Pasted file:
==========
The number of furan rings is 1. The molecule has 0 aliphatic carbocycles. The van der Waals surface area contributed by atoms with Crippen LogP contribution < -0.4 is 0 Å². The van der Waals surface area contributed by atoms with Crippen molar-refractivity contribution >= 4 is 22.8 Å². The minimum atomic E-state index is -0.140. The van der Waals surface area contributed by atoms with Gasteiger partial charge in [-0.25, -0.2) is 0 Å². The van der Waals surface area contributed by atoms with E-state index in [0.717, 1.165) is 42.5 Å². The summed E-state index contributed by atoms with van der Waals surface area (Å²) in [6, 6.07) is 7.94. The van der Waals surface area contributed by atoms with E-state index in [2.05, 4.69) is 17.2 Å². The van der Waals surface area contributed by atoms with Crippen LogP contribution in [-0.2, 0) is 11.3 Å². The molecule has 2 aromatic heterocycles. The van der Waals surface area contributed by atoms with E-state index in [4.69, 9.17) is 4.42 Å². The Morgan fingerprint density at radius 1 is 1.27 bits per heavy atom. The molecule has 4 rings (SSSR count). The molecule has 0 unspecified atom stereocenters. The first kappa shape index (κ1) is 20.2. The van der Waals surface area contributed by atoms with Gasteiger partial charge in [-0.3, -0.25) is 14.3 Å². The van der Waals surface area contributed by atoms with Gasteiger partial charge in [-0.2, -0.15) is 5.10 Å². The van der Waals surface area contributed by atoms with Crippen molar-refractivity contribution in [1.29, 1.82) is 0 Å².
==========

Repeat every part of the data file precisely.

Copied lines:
The number of furan rings is 1. The molecule has 0 aliphatic carbocycles. The van der Waals surface area contributed by atoms with Crippen LogP contribution < -0.4 is 0 Å². The van der Waals surface area contributed by atoms with Crippen molar-refractivity contribution >= 4 is 22.8 Å². The minimum atomic E-state index is -0.140. The van der Waals surface area contributed by atoms with Gasteiger partial charge in [-0.25, -0.2) is 0 Å². The van der Waals surface area contributed by atoms with E-state index in [0.717, 1.165) is 42.5 Å². The summed E-state index contributed by atoms with van der Waals surface area (Å²) in [6, 6.07) is 7.94. The van der Waals surface area contributed by atoms with E-state index in [2.05, 4.69) is 17.2 Å². The van der Waals surface area contributed by atoms with Crippen LogP contribution in [-0.2, 0) is 11.3 Å². The molecule has 2 aromatic heterocycles. The van der Waals surface area contributed by atoms with E-state index in [4.69, 9.17) is 4.42 Å². The Morgan fingerprint density at radius 1 is 1.27 bits per heavy atom. The molecule has 4 rings (SSSR count). The molecule has 0 unspecified atom stereocenters. The first kappa shape index (κ1) is 20.2. The van der Waals surface area contributed by atoms with Gasteiger partial charge in [-0.3, -0.25) is 14.3 Å². The van der Waals surface area contributed by atoms with Gasteiger partial charge in [-0.2, -0.15) is 5.10 Å². The van der Waals surface area contributed by atoms with Crippen molar-refractivity contribution in [1.29, 1.82) is 0 Å².